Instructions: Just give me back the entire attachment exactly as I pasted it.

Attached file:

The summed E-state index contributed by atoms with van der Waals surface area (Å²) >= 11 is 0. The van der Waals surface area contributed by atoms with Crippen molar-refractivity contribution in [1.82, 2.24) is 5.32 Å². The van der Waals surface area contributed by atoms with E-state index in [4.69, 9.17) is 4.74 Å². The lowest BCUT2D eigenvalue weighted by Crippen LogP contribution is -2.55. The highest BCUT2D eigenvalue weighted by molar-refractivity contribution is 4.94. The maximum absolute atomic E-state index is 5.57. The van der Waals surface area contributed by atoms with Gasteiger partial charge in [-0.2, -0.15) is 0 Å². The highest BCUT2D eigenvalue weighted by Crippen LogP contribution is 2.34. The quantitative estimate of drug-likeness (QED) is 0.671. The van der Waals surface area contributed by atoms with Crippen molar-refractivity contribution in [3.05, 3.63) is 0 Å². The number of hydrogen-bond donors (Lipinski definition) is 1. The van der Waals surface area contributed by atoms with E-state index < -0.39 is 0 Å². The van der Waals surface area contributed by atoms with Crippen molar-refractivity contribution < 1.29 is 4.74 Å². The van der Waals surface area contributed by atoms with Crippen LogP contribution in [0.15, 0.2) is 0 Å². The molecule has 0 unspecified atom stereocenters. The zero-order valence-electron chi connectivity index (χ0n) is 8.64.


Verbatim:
The summed E-state index contributed by atoms with van der Waals surface area (Å²) >= 11 is 0. The van der Waals surface area contributed by atoms with Crippen molar-refractivity contribution in [1.82, 2.24) is 5.32 Å². The van der Waals surface area contributed by atoms with E-state index in [4.69, 9.17) is 4.74 Å². The lowest BCUT2D eigenvalue weighted by Crippen LogP contribution is -2.55. The highest BCUT2D eigenvalue weighted by molar-refractivity contribution is 4.94. The maximum absolute atomic E-state index is 5.57. The van der Waals surface area contributed by atoms with Gasteiger partial charge in [-0.2, -0.15) is 0 Å². The highest BCUT2D eigenvalue weighted by Crippen LogP contribution is 2.34. The quantitative estimate of drug-likeness (QED) is 0.671. The van der Waals surface area contributed by atoms with Crippen molar-refractivity contribution in [3.05, 3.63) is 0 Å². The number of hydrogen-bond donors (Lipinski definition) is 1. The van der Waals surface area contributed by atoms with E-state index < -0.39 is 0 Å². The van der Waals surface area contributed by atoms with Crippen molar-refractivity contribution < 1.29 is 4.74 Å². The van der Waals surface area contributed by atoms with Crippen LogP contribution in [0.15, 0.2) is 0 Å². The molecule has 0 unspecified atom stereocenters. The zero-order valence-electron chi connectivity index (χ0n) is 8.64.